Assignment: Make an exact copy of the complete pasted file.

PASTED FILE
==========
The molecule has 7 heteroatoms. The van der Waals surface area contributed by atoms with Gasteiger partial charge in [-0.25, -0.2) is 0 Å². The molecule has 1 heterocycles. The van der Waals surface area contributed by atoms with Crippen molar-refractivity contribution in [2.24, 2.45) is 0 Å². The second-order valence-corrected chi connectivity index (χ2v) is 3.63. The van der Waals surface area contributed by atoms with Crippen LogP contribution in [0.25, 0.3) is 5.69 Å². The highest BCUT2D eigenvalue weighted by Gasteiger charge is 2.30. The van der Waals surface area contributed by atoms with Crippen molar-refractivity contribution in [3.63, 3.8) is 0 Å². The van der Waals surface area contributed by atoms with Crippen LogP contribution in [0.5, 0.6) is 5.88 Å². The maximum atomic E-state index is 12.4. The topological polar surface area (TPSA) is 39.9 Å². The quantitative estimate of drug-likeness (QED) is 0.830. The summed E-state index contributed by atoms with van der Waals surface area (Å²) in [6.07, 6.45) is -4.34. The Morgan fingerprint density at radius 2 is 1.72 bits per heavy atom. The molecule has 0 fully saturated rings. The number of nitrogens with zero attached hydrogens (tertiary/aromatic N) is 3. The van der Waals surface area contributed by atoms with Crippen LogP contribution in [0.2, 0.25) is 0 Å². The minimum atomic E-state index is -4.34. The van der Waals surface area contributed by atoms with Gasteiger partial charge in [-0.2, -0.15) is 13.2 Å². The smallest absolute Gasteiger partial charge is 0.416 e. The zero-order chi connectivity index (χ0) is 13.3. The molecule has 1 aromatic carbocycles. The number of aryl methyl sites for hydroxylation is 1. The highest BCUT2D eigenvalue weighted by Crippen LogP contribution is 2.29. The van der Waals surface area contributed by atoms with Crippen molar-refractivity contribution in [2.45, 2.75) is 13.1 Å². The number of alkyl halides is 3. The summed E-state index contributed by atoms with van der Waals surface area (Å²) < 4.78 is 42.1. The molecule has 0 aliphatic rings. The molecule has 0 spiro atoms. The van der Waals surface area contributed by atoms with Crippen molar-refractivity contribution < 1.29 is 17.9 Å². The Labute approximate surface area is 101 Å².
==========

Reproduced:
The molecule has 7 heteroatoms. The van der Waals surface area contributed by atoms with Gasteiger partial charge in [-0.25, -0.2) is 0 Å². The molecule has 1 heterocycles. The van der Waals surface area contributed by atoms with Crippen molar-refractivity contribution in [2.24, 2.45) is 0 Å². The second-order valence-corrected chi connectivity index (χ2v) is 3.63. The van der Waals surface area contributed by atoms with Crippen LogP contribution in [0.25, 0.3) is 5.69 Å². The highest BCUT2D eigenvalue weighted by Gasteiger charge is 2.30. The van der Waals surface area contributed by atoms with Crippen molar-refractivity contribution in [3.63, 3.8) is 0 Å². The van der Waals surface area contributed by atoms with Crippen LogP contribution in [0.5, 0.6) is 5.88 Å². The maximum atomic E-state index is 12.4. The topological polar surface area (TPSA) is 39.9 Å². The quantitative estimate of drug-likeness (QED) is 0.830. The summed E-state index contributed by atoms with van der Waals surface area (Å²) in [6.07, 6.45) is -4.34. The Morgan fingerprint density at radius 2 is 1.72 bits per heavy atom. The molecule has 0 fully saturated rings. The number of nitrogens with zero attached hydrogens (tertiary/aromatic N) is 3. The van der Waals surface area contributed by atoms with Crippen LogP contribution in [0.2, 0.25) is 0 Å². The minimum atomic E-state index is -4.34. The van der Waals surface area contributed by atoms with Gasteiger partial charge in [-0.2, -0.15) is 13.2 Å². The smallest absolute Gasteiger partial charge is 0.416 e. The zero-order chi connectivity index (χ0) is 13.3. The molecule has 1 aromatic carbocycles. The number of aryl methyl sites for hydroxylation is 1. The highest BCUT2D eigenvalue weighted by Crippen LogP contribution is 2.29. The van der Waals surface area contributed by atoms with Crippen molar-refractivity contribution in [2.45, 2.75) is 13.1 Å². The number of alkyl halides is 3. The summed E-state index contributed by atoms with van der Waals surface area (Å²) < 4.78 is 42.1. The molecule has 0 aliphatic rings. The molecule has 0 spiro atoms. The van der Waals surface area contributed by atoms with Crippen molar-refractivity contribution < 1.29 is 17.9 Å². The Labute approximate surface area is 101 Å².